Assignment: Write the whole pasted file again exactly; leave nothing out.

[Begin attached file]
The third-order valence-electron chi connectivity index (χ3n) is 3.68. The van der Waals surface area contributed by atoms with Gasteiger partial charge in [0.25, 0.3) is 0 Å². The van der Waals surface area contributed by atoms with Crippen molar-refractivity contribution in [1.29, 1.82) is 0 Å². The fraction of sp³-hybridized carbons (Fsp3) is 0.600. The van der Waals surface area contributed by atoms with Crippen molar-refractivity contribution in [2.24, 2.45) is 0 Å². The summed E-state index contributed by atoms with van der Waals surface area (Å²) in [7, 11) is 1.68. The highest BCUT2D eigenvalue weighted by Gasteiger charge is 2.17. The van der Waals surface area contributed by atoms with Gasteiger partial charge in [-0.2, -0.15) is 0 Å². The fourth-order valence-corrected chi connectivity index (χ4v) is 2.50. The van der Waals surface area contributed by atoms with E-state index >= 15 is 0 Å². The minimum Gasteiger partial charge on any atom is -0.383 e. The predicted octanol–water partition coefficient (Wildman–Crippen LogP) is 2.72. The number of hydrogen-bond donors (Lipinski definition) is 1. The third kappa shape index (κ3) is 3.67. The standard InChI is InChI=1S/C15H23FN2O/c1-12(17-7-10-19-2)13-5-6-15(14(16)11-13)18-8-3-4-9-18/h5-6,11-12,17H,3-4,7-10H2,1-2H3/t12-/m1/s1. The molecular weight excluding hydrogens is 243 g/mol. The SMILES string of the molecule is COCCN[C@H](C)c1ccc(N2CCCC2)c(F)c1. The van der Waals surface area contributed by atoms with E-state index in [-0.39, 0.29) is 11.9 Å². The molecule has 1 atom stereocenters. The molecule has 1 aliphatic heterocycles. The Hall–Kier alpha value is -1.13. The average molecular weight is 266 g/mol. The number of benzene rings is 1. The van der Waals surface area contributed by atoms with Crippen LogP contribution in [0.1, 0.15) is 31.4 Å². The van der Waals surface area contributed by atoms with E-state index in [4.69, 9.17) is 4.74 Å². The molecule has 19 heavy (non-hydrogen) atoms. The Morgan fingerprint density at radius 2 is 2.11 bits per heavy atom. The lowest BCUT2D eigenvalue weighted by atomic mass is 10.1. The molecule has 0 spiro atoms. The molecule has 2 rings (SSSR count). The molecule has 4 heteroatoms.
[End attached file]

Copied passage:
The third-order valence-electron chi connectivity index (χ3n) is 3.68. The van der Waals surface area contributed by atoms with Gasteiger partial charge in [0.25, 0.3) is 0 Å². The van der Waals surface area contributed by atoms with Crippen molar-refractivity contribution in [1.29, 1.82) is 0 Å². The fraction of sp³-hybridized carbons (Fsp3) is 0.600. The van der Waals surface area contributed by atoms with Crippen molar-refractivity contribution in [2.24, 2.45) is 0 Å². The summed E-state index contributed by atoms with van der Waals surface area (Å²) in [7, 11) is 1.68. The highest BCUT2D eigenvalue weighted by Gasteiger charge is 2.17. The van der Waals surface area contributed by atoms with Gasteiger partial charge in [-0.2, -0.15) is 0 Å². The fourth-order valence-corrected chi connectivity index (χ4v) is 2.50. The van der Waals surface area contributed by atoms with E-state index >= 15 is 0 Å². The minimum Gasteiger partial charge on any atom is -0.383 e. The predicted octanol–water partition coefficient (Wildman–Crippen LogP) is 2.72. The number of hydrogen-bond donors (Lipinski definition) is 1. The third kappa shape index (κ3) is 3.67. The standard InChI is InChI=1S/C15H23FN2O/c1-12(17-7-10-19-2)13-5-6-15(14(16)11-13)18-8-3-4-9-18/h5-6,11-12,17H,3-4,7-10H2,1-2H3/t12-/m1/s1. The molecular weight excluding hydrogens is 243 g/mol. The SMILES string of the molecule is COCCN[C@H](C)c1ccc(N2CCCC2)c(F)c1. The van der Waals surface area contributed by atoms with E-state index in [-0.39, 0.29) is 11.9 Å². The molecule has 1 atom stereocenters. The molecule has 1 aliphatic heterocycles. The Hall–Kier alpha value is -1.13. The average molecular weight is 266 g/mol. The number of benzene rings is 1. The van der Waals surface area contributed by atoms with Crippen LogP contribution in [0.1, 0.15) is 31.4 Å². The van der Waals surface area contributed by atoms with E-state index in [4.69, 9.17) is 4.74 Å². The molecule has 19 heavy (non-hydrogen) atoms. The Morgan fingerprint density at radius 2 is 2.11 bits per heavy atom. The lowest BCUT2D eigenvalue weighted by atomic mass is 10.1. The molecule has 0 spiro atoms. The molecule has 2 rings (SSSR count). The molecule has 4 heteroatoms.